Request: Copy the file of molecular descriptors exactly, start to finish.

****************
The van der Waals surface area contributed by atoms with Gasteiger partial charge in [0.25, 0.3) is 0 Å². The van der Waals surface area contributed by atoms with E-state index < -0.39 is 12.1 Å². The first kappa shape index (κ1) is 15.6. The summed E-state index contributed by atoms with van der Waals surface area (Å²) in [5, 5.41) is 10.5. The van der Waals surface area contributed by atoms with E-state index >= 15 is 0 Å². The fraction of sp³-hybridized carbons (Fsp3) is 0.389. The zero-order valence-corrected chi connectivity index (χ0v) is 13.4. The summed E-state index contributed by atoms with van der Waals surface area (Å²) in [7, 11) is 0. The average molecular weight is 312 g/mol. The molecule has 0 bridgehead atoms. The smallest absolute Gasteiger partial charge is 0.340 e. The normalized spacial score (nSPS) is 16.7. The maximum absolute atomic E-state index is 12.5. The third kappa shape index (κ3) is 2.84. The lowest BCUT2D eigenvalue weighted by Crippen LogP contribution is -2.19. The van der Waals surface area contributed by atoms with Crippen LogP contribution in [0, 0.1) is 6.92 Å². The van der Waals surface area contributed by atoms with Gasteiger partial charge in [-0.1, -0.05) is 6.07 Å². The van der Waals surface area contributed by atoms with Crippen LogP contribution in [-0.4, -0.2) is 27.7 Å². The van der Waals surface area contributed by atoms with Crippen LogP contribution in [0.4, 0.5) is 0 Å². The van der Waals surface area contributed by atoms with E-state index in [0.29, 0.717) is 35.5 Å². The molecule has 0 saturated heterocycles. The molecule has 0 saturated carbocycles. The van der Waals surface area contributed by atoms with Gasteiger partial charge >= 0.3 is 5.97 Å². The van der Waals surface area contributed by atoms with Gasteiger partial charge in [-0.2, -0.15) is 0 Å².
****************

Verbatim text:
The van der Waals surface area contributed by atoms with Gasteiger partial charge in [0.25, 0.3) is 0 Å². The van der Waals surface area contributed by atoms with E-state index < -0.39 is 12.1 Å². The first kappa shape index (κ1) is 15.6. The summed E-state index contributed by atoms with van der Waals surface area (Å²) in [5, 5.41) is 10.5. The van der Waals surface area contributed by atoms with E-state index >= 15 is 0 Å². The fraction of sp³-hybridized carbons (Fsp3) is 0.389. The zero-order valence-corrected chi connectivity index (χ0v) is 13.4. The summed E-state index contributed by atoms with van der Waals surface area (Å²) in [7, 11) is 0. The average molecular weight is 312 g/mol. The molecule has 0 bridgehead atoms. The smallest absolute Gasteiger partial charge is 0.340 e. The normalized spacial score (nSPS) is 16.7. The maximum absolute atomic E-state index is 12.5. The third kappa shape index (κ3) is 2.84. The lowest BCUT2D eigenvalue weighted by Crippen LogP contribution is -2.19. The van der Waals surface area contributed by atoms with Crippen LogP contribution in [0, 0.1) is 6.92 Å². The van der Waals surface area contributed by atoms with Gasteiger partial charge in [-0.1, -0.05) is 6.07 Å². The van der Waals surface area contributed by atoms with Crippen LogP contribution in [-0.4, -0.2) is 27.7 Å². The van der Waals surface area contributed by atoms with Crippen LogP contribution in [0.4, 0.5) is 0 Å². The van der Waals surface area contributed by atoms with E-state index in [0.29, 0.717) is 35.5 Å². The molecule has 0 saturated heterocycles. The molecule has 0 saturated carbocycles. The van der Waals surface area contributed by atoms with Gasteiger partial charge >= 0.3 is 5.97 Å². The van der Waals surface area contributed by atoms with Gasteiger partial charge in [-0.2, -0.15) is 0 Å².